Oldoinyo Lengai volcano is the only currently active volcano in the East African Rift System of northern Tanzania, and it has been the source of at least five explosive eruptions in the last 100 years. Despite the recent eruptions very little is known about the eruptive history of the volcano as a whole, and there are only a handful age determinations published in the literature. Based on the explosive behavior of the volcano and the many ash-layers found at other locations in northern Tanzania (e.g. Olduvai Gorge, Laetoli and Peninj sites), it has been suggested that some of these ash-layers (interbedded with hominid remains) may be derived from Oldoinyo Lengai. Oldouvai Gorge, Laetoli and Peninj are some of the most important archeological sites in the world, which have been instrumental in furthering the understanding of early human evolution. However, due to a lack of stratigraphic profiles covering the area in-between Oldoinyo Lengai and the studied sites, conclusive evidence for the volcanic source(s) of the ash layers is missing. Therefore, this project aims to close this informational gap by:
(1) Measuring a dense network of stratigraphic logs in a sector extending SW-NW of Oldoinyo Lengai (i.e., along the prevailing wind directions).
(2) Combining grain-size distributions, bulk rock chemistry and detailed mineral chemistry to characterize the sampled ash-layers.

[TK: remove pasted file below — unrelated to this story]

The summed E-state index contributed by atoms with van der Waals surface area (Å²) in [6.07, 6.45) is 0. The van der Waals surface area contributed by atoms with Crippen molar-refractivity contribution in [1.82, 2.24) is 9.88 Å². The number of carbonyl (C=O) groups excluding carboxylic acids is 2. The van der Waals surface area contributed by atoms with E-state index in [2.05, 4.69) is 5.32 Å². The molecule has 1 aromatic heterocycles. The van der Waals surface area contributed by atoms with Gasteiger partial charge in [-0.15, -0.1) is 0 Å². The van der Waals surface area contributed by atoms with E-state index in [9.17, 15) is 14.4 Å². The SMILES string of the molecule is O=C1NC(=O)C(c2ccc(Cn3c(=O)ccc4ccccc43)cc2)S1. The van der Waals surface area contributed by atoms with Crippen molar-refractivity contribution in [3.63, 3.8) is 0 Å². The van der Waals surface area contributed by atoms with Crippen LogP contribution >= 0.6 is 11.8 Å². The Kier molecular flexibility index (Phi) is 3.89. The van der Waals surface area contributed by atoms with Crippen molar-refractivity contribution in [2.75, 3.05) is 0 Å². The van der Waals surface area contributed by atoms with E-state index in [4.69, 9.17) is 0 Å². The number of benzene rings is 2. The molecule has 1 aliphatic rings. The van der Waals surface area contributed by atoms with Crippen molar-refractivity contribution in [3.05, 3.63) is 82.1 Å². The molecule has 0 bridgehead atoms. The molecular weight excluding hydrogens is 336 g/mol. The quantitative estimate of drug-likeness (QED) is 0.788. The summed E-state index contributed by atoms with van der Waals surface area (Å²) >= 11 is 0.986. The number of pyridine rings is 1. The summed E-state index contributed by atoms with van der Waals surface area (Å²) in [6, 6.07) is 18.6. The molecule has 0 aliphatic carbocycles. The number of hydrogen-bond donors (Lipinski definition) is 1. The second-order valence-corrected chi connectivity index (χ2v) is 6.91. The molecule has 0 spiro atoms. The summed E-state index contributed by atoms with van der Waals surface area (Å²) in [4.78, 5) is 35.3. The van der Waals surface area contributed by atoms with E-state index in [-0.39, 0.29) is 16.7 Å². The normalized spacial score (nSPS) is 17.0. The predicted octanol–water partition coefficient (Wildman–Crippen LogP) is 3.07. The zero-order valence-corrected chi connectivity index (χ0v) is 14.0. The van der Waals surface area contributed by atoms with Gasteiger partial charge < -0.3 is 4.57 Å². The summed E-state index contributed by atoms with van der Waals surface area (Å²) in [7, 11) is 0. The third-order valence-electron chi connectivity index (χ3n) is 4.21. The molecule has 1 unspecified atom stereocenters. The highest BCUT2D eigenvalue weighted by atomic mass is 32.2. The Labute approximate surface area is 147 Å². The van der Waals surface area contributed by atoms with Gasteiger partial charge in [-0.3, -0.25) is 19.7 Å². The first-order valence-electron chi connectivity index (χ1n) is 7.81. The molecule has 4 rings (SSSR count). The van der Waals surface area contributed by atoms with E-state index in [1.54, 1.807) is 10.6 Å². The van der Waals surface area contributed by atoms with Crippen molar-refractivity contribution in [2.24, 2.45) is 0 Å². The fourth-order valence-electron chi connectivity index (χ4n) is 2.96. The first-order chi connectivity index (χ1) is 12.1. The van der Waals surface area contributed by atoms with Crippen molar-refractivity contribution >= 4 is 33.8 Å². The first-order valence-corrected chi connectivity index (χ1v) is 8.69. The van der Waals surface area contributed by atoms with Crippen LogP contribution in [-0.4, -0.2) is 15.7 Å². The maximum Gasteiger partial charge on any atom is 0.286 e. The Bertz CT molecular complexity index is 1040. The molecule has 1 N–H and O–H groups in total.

(3) Measure the Anisotropy of Magnetic Susceptibility in samples from the different ash layers and use the results as a proxy to infer depositional directions.
(4) Date the major eruptive episodes using a combination of different radiometric techniques.
By combining the data listed above this project we aim to pinpoint exactly which (if any) ash-layers, in the various stratigraphic profiles in northern Tanzania, are derived from Oldoinyo Lengai volcano. From the thickness and spatial variability of the ash-layers the volumes of magma associated with each eruption can be calculated. Radiometric age determinations of potassium-bearing minerals and plant remains found in the ashes allows for recurrence rates of volcanic eruptions to be calculated and any changes in the volcano's eruptive behavior with time will be recorded.
In combination, the data from this project will serve as the fundamental basis for a detailed hazard assessment of the volcano. Establishing a detailed eruption history also has important implications for anthropological research on the early human evolution by better constraining the volcanic source(s) and absolute ages of the ash layers.